Sunday, July 26, 2015

Why the Roundabout Casting of Noises Off is Problematic




The recent cast announcement for Roundabout Theatre Company's Noises Off (brought to my attention on Facebook by Kate Rigg) is extremely problematic. The all-white casting of a play about a company putting on a production paints the picture that theatre is still only by and for white people. The arguments defending this choice--casting based off of talent or an artistic vision--are equally as problematic.

BEST TALENT
Okay, so let's just argue the casting of this show was based off the nine actors who were the most talented who auditioned for these roles. However, if the best talent argument is used, why do we stop at disregarding race? Why not gender, too? Why not a male Belinda or female Selsdon? "But the roles are written for specific genders, not for specific races!" So what this tells me is when a role is not ethnically specific the default for someone casting that role is white. I'd be curious to see what the default would be for non-gender specific roles. "What? Non-gender specific roles? That doesn't make sense! Some of those characters are supposed to be in love with each other! Boys can't be in love with other b..." Yeah, I think an organization like SCOTUS is going to disagree with that.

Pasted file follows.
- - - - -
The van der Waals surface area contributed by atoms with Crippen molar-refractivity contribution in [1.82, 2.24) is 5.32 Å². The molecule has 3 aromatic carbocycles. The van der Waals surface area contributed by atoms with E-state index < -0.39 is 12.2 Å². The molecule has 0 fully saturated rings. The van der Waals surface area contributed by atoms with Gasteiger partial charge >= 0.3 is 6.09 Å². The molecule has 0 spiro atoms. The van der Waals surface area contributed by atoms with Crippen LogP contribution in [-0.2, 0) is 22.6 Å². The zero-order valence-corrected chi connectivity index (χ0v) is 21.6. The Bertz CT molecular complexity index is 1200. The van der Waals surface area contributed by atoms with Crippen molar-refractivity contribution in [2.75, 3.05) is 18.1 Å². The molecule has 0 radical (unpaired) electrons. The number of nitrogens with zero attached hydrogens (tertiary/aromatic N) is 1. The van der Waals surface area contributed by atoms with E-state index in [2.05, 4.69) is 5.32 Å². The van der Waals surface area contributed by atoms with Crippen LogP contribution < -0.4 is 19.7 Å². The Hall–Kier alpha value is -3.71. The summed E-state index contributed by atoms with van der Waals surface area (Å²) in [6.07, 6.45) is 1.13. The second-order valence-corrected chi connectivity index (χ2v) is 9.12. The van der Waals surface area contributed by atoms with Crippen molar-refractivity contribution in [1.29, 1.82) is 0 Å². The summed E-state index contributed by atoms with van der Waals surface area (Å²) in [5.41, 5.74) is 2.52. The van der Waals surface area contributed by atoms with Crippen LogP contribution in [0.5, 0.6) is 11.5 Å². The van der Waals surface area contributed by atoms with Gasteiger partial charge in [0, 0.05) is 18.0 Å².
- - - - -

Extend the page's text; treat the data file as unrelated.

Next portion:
Fine. Let's disregard the gender restriction and go back to ethnic specificity. Is it to be believed that not one actor of color who auditioned was as equally talented to play any of these nine roles as the person who was cast? And let me remind you that Roundabout states on its website that it is an Equal Opportunity Employer. (Thank you Miki Yamashita) The implications that there are no talented actors of color are far beyond what I could explain in this blog, so I'm going to create an entire separate blog which I will link here when it's done.


Screen-cap from Roundabout Theatre Company's Website

But, I mean...come on...really?!?

ARTISTIC VISION

Perhaps there were better actors of color for some of these roles, but for whatever reason the producers or director couldn't envision them in the roles. Again, this reads to me as an artistic team that only sees non-ethnic specific plays as all white. This production's casting makes a statement to the world and audiences that; only white people create theatre. White actors, white directors, and white stage managers. These choices seem to me unimaginative and lazy.